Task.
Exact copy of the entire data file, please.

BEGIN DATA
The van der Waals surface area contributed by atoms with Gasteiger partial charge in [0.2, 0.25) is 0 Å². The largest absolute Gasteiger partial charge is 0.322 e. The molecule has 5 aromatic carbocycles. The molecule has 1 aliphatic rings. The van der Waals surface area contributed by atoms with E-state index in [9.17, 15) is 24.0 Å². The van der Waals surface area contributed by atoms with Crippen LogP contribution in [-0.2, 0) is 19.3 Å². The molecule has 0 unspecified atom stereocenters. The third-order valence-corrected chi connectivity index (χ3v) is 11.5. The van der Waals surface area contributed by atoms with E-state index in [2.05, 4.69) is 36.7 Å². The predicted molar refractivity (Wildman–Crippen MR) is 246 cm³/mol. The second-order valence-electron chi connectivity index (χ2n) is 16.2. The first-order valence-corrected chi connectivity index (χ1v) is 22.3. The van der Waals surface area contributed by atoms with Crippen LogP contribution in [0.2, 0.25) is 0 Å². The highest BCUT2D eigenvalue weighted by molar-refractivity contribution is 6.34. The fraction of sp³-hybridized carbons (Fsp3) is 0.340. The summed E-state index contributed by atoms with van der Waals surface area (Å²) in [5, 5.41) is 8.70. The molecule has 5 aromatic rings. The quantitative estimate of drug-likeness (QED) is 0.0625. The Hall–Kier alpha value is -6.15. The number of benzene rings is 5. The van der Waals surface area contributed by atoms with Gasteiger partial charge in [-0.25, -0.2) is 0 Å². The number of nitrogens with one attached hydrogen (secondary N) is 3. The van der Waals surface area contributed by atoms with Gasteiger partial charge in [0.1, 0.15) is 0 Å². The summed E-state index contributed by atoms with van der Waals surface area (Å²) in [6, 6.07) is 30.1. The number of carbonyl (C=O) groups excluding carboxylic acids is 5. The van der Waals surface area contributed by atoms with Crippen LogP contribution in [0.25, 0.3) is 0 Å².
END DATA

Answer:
The van der Waals surface area contributed by atoms with Gasteiger partial charge in [0.2, 0.25) is 0 Å². The largest absolute Gasteiger partial charge is 0.322 e. The molecule has 5 aromatic carbocycles. The molecule has 1 aliphatic rings. The van der Waals surface area contributed by atoms with E-state index in [9.17, 15) is 24.0 Å². The van der Waals surface area contributed by atoms with Crippen LogP contribution in [-0.2, 0) is 19.3 Å². The molecule has 0 unspecified atom stereocenters. The third-order valence-corrected chi connectivity index (χ3v) is 11.5. The van der Waals surface area contributed by atoms with E-state index in [2.05, 4.69) is 36.7 Å². The predicted molar refractivity (Wildman–Crippen MR) is 246 cm³/mol. The second-order valence-electron chi connectivity index (χ2n) is 16.2. The first-order valence-corrected chi connectivity index (χ1v) is 22.3. The van der Waals surface area contributed by atoms with Crippen LogP contribution in [0.2, 0.25) is 0 Å². The highest BCUT2D eigenvalue weighted by molar-refractivity contribution is 6.34. The fraction of sp³-hybridized carbons (Fsp3) is 0.340. The summed E-state index contributed by atoms with van der Waals surface area (Å²) in [5, 5.41) is 8.70. The molecule has 5 aromatic rings. The quantitative estimate of drug-likeness (QED) is 0.0625. The Hall–Kier alpha value is -6.15. The number of benzene rings is 5. The van der Waals surface area contributed by atoms with Gasteiger partial charge in [-0.25, -0.2) is 0 Å². The number of nitrogens with one attached hydrogen (secondary N) is 3. The van der Waals surface area contributed by atoms with Gasteiger partial charge in [0.1, 0.15) is 0 Å². The summed E-state index contributed by atoms with van der Waals surface area (Å²) in [6, 6.07) is 30.1. The number of carbonyl (C=O) groups excluding carboxylic acids is 5. The van der Waals surface area contributed by atoms with Crippen LogP contribution in [0.25, 0.3) is 0 Å².